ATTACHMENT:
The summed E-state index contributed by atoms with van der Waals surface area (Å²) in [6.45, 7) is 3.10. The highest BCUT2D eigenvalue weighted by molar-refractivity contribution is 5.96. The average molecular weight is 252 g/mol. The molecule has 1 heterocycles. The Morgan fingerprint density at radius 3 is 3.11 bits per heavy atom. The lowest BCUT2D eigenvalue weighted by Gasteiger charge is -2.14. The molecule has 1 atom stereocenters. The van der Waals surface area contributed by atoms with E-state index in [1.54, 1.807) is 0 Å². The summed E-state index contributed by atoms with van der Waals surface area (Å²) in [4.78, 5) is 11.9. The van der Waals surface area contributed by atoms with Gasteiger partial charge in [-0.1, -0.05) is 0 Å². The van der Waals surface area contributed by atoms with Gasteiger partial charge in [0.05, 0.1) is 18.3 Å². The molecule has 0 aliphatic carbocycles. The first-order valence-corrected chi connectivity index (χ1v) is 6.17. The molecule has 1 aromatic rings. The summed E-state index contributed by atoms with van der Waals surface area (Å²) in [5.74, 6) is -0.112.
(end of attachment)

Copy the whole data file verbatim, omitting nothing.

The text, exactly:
The summed E-state index contributed by atoms with van der Waals surface area (Å²) in [6.45, 7) is 3.10. The highest BCUT2D eigenvalue weighted by molar-refractivity contribution is 5.96. The average molecular weight is 252 g/mol. The molecule has 1 heterocycles. The Morgan fingerprint density at radius 3 is 3.11 bits per heavy atom. The lowest BCUT2D eigenvalue weighted by Gasteiger charge is -2.14. The molecule has 1 atom stereocenters. The van der Waals surface area contributed by atoms with E-state index in [1.54, 1.807) is 0 Å². The summed E-state index contributed by atoms with van der Waals surface area (Å²) in [4.78, 5) is 11.9. The van der Waals surface area contributed by atoms with Gasteiger partial charge in [-0.1, -0.05) is 0 Å². The van der Waals surface area contributed by atoms with Gasteiger partial charge in [0.05, 0.1) is 18.3 Å². The molecule has 0 aliphatic carbocycles. The first-order valence-corrected chi connectivity index (χ1v) is 6.17. The molecule has 1 aromatic rings. The summed E-state index contributed by atoms with van der Waals surface area (Å²) in [5.74, 6) is -0.112.